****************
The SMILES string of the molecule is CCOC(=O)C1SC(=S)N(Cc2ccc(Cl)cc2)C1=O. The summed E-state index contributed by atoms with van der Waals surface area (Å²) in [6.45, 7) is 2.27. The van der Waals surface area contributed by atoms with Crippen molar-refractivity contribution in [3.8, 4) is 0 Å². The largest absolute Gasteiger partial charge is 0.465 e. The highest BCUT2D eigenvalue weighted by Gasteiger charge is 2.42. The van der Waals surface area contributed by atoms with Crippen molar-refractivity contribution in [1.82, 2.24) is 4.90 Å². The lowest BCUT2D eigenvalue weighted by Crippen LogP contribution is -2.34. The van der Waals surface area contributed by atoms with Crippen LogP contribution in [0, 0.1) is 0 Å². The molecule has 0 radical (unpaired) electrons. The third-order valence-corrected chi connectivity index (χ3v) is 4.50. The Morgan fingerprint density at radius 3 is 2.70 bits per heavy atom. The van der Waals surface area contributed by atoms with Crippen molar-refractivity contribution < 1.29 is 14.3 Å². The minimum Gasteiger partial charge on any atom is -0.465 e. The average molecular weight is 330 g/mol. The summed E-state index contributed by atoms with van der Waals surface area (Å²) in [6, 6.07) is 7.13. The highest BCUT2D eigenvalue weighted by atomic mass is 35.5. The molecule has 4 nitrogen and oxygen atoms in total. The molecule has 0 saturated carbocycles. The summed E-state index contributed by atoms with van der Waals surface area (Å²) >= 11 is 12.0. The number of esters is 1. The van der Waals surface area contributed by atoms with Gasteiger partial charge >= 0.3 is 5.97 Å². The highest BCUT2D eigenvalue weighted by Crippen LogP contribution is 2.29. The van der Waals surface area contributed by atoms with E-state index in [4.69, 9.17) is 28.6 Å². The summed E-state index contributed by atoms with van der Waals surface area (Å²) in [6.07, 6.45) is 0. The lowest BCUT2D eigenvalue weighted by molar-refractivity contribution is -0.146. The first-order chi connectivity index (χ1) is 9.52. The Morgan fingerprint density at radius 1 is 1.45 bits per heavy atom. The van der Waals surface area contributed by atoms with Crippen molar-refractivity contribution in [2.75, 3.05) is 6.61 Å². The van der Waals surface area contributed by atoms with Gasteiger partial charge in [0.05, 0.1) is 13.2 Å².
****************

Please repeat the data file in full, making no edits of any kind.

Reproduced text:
The SMILES string of the molecule is CCOC(=O)C1SC(=S)N(Cc2ccc(Cl)cc2)C1=O. The summed E-state index contributed by atoms with van der Waals surface area (Å²) in [6.45, 7) is 2.27. The van der Waals surface area contributed by atoms with Crippen molar-refractivity contribution in [3.8, 4) is 0 Å². The largest absolute Gasteiger partial charge is 0.465 e. The highest BCUT2D eigenvalue weighted by Gasteiger charge is 2.42. The van der Waals surface area contributed by atoms with Crippen molar-refractivity contribution in [1.82, 2.24) is 4.90 Å². The lowest BCUT2D eigenvalue weighted by Crippen LogP contribution is -2.34. The van der Waals surface area contributed by atoms with Crippen LogP contribution in [0, 0.1) is 0 Å². The molecule has 0 radical (unpaired) electrons. The third-order valence-corrected chi connectivity index (χ3v) is 4.50. The Morgan fingerprint density at radius 3 is 2.70 bits per heavy atom. The van der Waals surface area contributed by atoms with Crippen molar-refractivity contribution < 1.29 is 14.3 Å². The minimum Gasteiger partial charge on any atom is -0.465 e. The average molecular weight is 330 g/mol. The summed E-state index contributed by atoms with van der Waals surface area (Å²) in [6, 6.07) is 7.13. The highest BCUT2D eigenvalue weighted by atomic mass is 35.5. The molecule has 4 nitrogen and oxygen atoms in total. The molecule has 0 saturated carbocycles. The summed E-state index contributed by atoms with van der Waals surface area (Å²) >= 11 is 12.0. The number of esters is 1. The van der Waals surface area contributed by atoms with Gasteiger partial charge >= 0.3 is 5.97 Å². The highest BCUT2D eigenvalue weighted by Crippen LogP contribution is 2.29. The van der Waals surface area contributed by atoms with E-state index in [4.69, 9.17) is 28.6 Å². The summed E-state index contributed by atoms with van der Waals surface area (Å²) in [6.07, 6.45) is 0. The lowest BCUT2D eigenvalue weighted by molar-refractivity contribution is -0.146. The first-order chi connectivity index (χ1) is 9.52. The Morgan fingerprint density at radius 1 is 1.45 bits per heavy atom. The van der Waals surface area contributed by atoms with Crippen molar-refractivity contribution in [2.75, 3.05) is 6.61 Å². The van der Waals surface area contributed by atoms with Gasteiger partial charge in [0.05, 0.1) is 13.2 Å².